Journal Entry, Monday, April 30, 1945

We started sweeping at daylight. we secured by noon. By early afternoon we were on our way to the anchorage that is not secured yet. The one in which we had so many casualties. We anchored during the night. It was a peaceful night, no GQ or air raids.

Journal Entry, Sunday, April 29, 1945

We swept all day again. This time sweeping port and starboard together. In the afternoon we used m-type [magnetic sweep]. There have been several floating mines spotted and destroyed. It is taken that the mines are laid by plane during the night. It has been done before. Bogies have been around all day again. They come in groups. Between them and minesweeping, we get very little rest. You get so tired, you can sleep any place, at any time. For instance today, I went on watch at 0330, and will not be through, and able to hit my sack until 2400. No wonder every one is on edge, and tired.

Journal Entry, Saturday, April 28, 1945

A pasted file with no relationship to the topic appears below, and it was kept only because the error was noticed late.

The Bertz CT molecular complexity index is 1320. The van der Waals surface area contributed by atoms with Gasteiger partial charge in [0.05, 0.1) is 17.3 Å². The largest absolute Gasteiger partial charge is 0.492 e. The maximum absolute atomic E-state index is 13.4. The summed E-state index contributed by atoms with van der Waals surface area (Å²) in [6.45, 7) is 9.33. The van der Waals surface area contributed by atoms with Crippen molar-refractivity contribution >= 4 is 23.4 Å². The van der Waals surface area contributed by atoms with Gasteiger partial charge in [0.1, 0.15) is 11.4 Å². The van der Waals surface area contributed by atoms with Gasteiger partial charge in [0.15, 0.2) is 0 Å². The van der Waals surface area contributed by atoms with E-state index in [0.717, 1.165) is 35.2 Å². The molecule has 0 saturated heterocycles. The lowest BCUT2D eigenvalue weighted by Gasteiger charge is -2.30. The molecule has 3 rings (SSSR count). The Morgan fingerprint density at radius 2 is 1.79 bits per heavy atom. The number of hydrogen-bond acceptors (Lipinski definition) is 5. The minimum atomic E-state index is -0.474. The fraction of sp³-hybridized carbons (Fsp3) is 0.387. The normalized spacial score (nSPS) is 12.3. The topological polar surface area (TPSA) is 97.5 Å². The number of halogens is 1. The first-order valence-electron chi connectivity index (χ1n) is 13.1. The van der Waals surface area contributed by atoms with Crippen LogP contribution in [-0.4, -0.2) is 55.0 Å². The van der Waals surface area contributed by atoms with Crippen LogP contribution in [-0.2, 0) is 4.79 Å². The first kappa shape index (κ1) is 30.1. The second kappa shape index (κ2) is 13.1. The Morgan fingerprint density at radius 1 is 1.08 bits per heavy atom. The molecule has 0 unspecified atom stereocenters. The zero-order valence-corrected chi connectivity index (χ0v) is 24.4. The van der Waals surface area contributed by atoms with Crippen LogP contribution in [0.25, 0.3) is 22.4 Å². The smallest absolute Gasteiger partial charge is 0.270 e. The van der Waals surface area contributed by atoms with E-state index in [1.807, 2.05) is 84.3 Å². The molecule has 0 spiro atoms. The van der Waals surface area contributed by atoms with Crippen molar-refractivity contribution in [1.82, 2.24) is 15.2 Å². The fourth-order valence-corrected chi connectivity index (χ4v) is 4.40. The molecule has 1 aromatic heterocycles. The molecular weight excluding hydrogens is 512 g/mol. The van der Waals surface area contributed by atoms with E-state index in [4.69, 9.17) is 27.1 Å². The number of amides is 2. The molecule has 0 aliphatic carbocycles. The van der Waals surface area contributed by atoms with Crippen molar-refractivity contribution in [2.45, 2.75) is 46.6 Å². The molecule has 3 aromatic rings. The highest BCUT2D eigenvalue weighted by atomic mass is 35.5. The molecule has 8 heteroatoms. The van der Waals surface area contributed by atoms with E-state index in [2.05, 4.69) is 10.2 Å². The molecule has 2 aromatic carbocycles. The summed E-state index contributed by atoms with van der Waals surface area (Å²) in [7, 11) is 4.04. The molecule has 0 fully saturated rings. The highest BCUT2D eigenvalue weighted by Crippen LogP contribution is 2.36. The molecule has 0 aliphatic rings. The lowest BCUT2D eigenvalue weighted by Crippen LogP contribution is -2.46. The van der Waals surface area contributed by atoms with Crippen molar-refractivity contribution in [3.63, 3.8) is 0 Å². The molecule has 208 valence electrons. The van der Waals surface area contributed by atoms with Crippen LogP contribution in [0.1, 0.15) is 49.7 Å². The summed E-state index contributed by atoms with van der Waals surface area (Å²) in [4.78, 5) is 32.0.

We started sweeping at dawn (o-type [moored contact mines; oropesa/otter/kite sweep]). Texaco himself, is in charge. We never secured until, it was too dark to carry on. All during the day bogies were close about. They attacked small craft, sank a DD, and probably more damage. One bogie was shot down. Again, GQ sounded twice during the evening.

Journal Entry, Friday, April 27, 1945

By daylight we were taking on stores, from an A.K.N. We received the biggest variety, we have had since we left Pearl. A mail boat came along side. We got mail to distribute to other YMS, but none for our selves. By noon we were well on our way to do more sweeping, in a place we have never been before. We joined the squadron, gave them their mail, and went to sea for the evening. We had two GQ. during the night.

Journal Entry, Thursday, April 26, 1945

We swept part of the day. In the late of the morning we left for the second anchorage we were in. We re-fuelled, and took on water, from a tanker. There were two GQ’s. during the latter part of the evening. We anchored in all night.

Journal Entry, Wednesday, April 25, 1945

I spoke a little too soon. We had a two-hour GQ. in the middle of the night. We spent all day sweeping. If all sweeping was like this, it would not be bad.

YMS-103 Action Report; April 25, 1945